Tutorial: Discover and manage shadow IT in your network
We've renamed Microsoft Cloud App Security. It's now called Microsoft Defender for Cloud Apps. In the coming weeks, we'll update the screenshots and instructions here and in related pages. For more information about the change, see this announcement. To learn more about the recent renaming of Microsoft security services, see the Microsoft Ignite Security blog.
Microsoft Defender for Cloud Apps is now part of Microsoft 365 Defender. The Microsoft 365 Defender portal allows security admins to perform their security tasks in one location. This will simplify workflows, and add the functionality of the other Microsoft 365 Defender services. Microsoft 365 Defender will be the home for monitoring and managing security across your Microsoft identities, data, devices, apps, and infrastructure. For more information about these changes, see Microsoft Defender for Cloud Apps in Microsoft 365 Defender.
When IT admins are asked how many cloud apps they think their employees use, on average they say 30 or 40, when in reality, the average is over 1,000 separate apps being used by employees in your organization. Shadow IT helps you know and identify which apps are being used and what your risk level is. 80% of employees use non-sanctioned apps that no one has reviewed, and may not be compliant with your security and compliance policies. And because your employees are able to access your resources and apps from outside your corporate network, it's no longer enough to have rules and policies on your firewalls.
In this tutorial, you'll learn how to use Cloud Discovery to discover which apps are being used, explore the risk of these apps, configure policies to identify new risky apps that are being used, and to unsanction these apps in order to block them natively using your proxy or firewall appliance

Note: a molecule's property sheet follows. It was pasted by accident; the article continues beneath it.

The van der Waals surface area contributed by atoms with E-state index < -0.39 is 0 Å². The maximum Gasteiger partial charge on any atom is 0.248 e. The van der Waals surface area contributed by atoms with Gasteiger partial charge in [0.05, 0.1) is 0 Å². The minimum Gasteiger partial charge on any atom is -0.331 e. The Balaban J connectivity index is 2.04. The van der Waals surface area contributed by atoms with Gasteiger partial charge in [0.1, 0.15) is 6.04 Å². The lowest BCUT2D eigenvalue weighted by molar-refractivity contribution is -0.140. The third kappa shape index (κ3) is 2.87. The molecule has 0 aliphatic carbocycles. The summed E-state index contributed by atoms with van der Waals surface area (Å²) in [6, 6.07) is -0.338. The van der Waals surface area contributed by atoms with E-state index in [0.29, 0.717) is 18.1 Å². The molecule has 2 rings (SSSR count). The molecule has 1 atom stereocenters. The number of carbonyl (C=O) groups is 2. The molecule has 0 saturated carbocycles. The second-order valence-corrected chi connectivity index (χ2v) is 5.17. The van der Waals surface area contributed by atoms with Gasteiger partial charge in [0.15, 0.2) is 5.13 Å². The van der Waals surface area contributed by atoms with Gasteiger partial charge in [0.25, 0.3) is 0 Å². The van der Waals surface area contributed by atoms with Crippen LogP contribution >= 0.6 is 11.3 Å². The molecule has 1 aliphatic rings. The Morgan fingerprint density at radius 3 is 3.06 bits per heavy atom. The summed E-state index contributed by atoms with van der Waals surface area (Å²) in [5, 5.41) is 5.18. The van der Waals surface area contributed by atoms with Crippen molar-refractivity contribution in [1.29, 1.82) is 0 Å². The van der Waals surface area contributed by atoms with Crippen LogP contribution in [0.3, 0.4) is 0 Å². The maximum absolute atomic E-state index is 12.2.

How to discover and manage Shadow IT in your network
Use this process to roll out Shadow IT Cloud Discovery in your organization.
Phase 1: Discover and identify Shadow IT
Discover Shadow IT: Identify your organization's security posture by running Cloud Discovery in your organization to see what's actually happening in your network. For more information, see Set up cloud discovery. This can be done using any of the following methods:
Get up and running quickly with Cloud Discovery by integrating with Microsoft Defender for Endpoint. This native integration enables you to immediately start collecting data on cloud traffic across your Windows 10 and Windows 11 devices, on and off your network.
For coverage on all devices connected to your network, it's important to deploy the Defender for Cloud Apps log collector on your firewalls and other proxies to collect data from your endpoints and send it to Defender for Cloud Apps for analysis.